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Instead of choosing your beer at the store or local craft brewery, why not make it at home? With a home brewery system, you become the brewmaster: make beer suited to your particular taste, all in the convenience of your own home (or garage). People have been making beer for ages, and craft beers have enjoyed a tremendous surge in popularity. We have some advice to help you start brewing your own masterpieces at home.
Beer brewing is not magic, but drinking a good one sure feels like heaven. Beer-making is a week-to month-long process of fermentation using grains or malt extract, hops, yeast, and water. That’s pretty much it. You may add other ingredients in different stages depending on the type and taste of the beer you’re creating, but those four ingredients remain the same.
How invested (both financially and time-wise) you decide to become is up to you. You can start out small by purchasing an all-in-one beer-making kit, or you can buy your own equipment piece by piece and turn your garage or a spare room into your own amazing brewery.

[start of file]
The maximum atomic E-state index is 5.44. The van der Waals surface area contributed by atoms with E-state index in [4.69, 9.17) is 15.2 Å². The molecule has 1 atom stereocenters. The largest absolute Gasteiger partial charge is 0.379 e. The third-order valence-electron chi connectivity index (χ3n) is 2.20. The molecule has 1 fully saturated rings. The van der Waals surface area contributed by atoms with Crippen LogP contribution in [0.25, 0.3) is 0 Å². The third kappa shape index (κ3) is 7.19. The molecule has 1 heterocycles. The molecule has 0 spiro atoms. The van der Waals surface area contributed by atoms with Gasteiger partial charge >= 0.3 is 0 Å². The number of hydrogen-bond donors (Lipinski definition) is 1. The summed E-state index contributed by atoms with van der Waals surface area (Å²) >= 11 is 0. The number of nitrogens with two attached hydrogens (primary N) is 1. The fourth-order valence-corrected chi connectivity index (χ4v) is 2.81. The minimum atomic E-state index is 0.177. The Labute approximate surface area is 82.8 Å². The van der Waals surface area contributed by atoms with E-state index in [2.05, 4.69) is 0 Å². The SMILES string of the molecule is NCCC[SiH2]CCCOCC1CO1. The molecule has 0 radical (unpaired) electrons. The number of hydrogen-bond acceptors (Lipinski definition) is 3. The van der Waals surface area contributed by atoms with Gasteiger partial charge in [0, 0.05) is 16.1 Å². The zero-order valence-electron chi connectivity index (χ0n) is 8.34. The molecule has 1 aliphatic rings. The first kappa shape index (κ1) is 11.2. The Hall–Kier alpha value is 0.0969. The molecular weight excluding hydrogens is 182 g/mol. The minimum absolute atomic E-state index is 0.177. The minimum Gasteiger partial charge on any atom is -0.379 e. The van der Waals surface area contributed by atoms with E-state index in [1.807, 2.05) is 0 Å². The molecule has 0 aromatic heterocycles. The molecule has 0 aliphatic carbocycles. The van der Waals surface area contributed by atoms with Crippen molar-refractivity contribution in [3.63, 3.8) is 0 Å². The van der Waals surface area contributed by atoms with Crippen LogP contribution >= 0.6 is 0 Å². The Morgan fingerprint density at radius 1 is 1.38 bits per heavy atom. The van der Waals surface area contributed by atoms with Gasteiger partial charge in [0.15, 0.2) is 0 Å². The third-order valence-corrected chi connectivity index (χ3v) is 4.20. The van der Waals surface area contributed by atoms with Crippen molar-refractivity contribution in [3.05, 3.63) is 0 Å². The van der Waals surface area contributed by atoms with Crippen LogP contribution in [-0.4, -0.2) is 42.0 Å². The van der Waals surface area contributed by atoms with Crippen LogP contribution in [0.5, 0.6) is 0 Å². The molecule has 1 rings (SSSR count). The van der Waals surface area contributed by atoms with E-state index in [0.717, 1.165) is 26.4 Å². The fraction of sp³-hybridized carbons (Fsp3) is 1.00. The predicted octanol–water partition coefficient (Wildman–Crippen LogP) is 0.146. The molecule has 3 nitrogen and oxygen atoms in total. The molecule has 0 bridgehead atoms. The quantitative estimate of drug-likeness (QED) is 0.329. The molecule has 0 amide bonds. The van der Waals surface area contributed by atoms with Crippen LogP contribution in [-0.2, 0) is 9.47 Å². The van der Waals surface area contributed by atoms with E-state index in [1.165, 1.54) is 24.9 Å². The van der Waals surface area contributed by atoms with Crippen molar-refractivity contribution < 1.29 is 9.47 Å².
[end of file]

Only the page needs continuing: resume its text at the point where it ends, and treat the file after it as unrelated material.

One of the joys of beer-brewing is being able to craft the beer to your own taste, or to the preference of those you spend time with. Due to home brewing’s rise in popularity, you can now easily buy all the equipment and ingredients, and the internet contains many sites for advice and recipes so you can soon have a ready, steady supply of brews at home.
There are two types of beer-brewing methods: all-grain brewing or extract brewing. Both use the same basic principle: a fermentation process where yeast consumes sugars from malted (partially germinated) grains to create alcohol and CO2.
The all-grain brewing process features milled grains that are steeped in hot water to extract the sugar. This type of brewing takes a bit longer and requires more up-front equipment purchases, but it gives you more brewing variables to tweak as you craft your favorite flavors, colors, and stoutness, opening up a fantastic world of brewing possibilities.